Thus, the second day of Rosh Hashanah is connected to Sukkos. The firm decision accepted by the Jews on Rosh Hashanah was fulfilled on Sukkos.

The construction of Sukkos in the Temple courtyard is connected to a question raised in the responsa of the Geonim: Should a Sukkah be built outside a synagogue or not? On the surface, a Sukkah should only be built outside a private dwelling. The general principle “Dwell (in the Sukkah) as you live (in your house)” governs all laws concerning Sukkos. A synagogue is not a private dwelling and hence does not require a Sukkah. However, the responsa concludes that it is proper to build a Sukkah there for the use of guests. It supports its rationale with the above-mentioned quotation from Nechemiah and concludes: “and this is the custom.”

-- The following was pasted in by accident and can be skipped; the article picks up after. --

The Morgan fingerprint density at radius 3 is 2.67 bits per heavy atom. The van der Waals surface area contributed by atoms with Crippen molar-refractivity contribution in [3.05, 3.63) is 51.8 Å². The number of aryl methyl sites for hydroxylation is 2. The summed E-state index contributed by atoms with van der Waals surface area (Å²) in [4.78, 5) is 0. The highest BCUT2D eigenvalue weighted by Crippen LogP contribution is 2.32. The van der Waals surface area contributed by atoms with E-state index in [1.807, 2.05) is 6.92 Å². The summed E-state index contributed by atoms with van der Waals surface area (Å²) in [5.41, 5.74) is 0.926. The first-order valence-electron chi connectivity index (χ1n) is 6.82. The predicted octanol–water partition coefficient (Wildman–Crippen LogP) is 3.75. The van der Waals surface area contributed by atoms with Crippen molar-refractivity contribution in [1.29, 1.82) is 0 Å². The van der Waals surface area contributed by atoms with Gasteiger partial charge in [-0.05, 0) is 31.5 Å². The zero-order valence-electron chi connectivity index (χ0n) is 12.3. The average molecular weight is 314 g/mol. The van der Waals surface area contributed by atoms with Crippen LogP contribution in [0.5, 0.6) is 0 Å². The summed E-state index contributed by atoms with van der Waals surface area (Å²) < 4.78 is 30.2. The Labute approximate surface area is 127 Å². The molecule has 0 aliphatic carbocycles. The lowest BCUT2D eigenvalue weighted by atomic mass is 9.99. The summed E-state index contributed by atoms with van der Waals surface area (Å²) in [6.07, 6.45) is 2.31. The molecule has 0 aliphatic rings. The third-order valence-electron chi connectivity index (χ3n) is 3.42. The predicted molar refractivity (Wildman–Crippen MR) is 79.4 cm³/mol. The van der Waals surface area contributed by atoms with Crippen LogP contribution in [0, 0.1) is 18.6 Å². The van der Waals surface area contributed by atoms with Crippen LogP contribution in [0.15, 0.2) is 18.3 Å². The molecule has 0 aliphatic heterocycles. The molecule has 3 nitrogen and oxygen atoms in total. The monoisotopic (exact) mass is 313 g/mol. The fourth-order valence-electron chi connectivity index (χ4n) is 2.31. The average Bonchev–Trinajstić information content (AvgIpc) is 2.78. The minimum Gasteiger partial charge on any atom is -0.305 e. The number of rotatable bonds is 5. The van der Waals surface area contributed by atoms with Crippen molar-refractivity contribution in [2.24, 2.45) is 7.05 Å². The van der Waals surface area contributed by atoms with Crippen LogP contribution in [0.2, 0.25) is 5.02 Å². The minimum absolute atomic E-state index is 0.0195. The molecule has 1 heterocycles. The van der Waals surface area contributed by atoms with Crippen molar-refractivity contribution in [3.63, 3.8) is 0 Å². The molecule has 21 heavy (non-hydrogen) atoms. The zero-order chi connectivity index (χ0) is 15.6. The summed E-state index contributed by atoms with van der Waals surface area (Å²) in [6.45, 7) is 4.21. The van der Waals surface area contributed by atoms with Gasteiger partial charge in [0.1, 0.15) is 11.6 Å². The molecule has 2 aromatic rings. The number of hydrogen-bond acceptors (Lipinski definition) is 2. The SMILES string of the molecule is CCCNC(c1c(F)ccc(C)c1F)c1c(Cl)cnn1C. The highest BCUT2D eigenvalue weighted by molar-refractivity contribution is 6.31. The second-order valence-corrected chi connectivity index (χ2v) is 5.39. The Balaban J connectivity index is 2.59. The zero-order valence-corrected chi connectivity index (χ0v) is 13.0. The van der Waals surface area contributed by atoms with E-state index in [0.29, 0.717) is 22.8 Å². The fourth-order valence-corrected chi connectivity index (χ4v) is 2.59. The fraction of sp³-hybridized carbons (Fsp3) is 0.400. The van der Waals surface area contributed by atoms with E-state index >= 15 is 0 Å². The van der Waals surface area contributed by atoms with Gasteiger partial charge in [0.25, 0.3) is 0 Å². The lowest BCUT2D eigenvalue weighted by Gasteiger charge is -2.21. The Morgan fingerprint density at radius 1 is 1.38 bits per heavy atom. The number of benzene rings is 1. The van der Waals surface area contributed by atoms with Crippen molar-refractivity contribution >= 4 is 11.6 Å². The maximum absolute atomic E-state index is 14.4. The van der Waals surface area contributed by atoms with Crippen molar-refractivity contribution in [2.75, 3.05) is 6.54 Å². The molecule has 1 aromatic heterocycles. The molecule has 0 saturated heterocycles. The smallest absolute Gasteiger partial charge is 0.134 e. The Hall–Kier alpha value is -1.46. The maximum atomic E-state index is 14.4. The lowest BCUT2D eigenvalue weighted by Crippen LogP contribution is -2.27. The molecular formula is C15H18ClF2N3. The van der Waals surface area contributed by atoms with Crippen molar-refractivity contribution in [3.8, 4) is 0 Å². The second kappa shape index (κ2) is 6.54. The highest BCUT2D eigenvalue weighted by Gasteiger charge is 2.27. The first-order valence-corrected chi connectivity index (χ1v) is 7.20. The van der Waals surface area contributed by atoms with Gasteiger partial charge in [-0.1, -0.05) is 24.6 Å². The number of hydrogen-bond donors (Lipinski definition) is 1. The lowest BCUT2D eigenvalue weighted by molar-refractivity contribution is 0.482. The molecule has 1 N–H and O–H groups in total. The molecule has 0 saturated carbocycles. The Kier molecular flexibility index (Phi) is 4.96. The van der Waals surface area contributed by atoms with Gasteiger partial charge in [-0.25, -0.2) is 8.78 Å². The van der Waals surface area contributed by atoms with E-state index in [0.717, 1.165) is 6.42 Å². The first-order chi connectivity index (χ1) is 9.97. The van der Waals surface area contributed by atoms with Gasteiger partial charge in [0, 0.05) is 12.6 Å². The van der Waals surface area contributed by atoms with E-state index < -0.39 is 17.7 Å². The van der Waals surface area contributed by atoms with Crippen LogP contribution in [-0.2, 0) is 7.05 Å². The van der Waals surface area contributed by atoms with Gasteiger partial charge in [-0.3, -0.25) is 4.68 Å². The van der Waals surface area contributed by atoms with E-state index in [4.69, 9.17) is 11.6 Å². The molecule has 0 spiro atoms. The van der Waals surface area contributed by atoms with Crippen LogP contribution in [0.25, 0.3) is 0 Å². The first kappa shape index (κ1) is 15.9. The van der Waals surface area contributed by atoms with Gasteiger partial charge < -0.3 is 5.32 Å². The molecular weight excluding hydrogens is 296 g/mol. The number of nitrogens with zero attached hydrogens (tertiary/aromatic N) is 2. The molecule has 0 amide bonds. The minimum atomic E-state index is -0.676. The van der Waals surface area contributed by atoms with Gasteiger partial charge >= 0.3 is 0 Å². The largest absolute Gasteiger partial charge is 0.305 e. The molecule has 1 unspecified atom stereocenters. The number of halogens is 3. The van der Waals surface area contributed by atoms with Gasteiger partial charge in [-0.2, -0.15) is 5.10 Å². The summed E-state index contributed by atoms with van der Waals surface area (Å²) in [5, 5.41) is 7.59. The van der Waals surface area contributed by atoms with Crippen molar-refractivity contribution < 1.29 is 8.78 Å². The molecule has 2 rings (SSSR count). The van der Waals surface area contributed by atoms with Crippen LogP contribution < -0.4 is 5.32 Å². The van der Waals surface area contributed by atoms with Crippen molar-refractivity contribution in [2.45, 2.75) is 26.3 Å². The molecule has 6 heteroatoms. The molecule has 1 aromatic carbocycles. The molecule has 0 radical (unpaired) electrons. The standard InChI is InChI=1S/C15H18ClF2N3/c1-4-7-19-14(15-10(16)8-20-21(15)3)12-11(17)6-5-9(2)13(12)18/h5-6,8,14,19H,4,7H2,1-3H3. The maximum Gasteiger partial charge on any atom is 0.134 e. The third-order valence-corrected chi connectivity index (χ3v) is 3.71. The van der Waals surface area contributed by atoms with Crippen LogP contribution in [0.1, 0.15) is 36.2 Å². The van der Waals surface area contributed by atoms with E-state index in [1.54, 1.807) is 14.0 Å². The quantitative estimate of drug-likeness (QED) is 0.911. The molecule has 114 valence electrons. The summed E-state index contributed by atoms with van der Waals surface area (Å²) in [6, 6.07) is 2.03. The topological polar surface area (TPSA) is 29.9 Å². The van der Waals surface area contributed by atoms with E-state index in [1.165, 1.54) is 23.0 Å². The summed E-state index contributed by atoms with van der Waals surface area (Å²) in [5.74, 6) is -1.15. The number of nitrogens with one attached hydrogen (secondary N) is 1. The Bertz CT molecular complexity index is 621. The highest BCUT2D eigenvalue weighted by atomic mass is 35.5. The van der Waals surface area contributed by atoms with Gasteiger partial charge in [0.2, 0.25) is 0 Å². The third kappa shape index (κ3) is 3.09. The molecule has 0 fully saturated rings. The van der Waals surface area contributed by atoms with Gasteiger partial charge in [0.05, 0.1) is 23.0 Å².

We can derive a lesson from the above. On the second day of Rosh Hashanah we must begin thinking, and also make firm resolutions, concerning the celebration of the festival of Sukkos, ensuring that it will be a time of great joy. Also, as mentioned in previous farbrengens and in previous years, provisions must be made to “send portions to those for whom nothing is prepared.” This will lead to the celebration of Sukkos with great joy which, in turn, will bring about the ultimate joy, the coming of the future redemption led by Moshiach. He will “build the Temple in its place” and “gather the dispersed of Israel.” He will perform the Mitzvah of Hakhel “collecting together the nation: men, women, children, and the stranger in your midst.” We will all be inscribed for a good and sweet year with open and revealed good.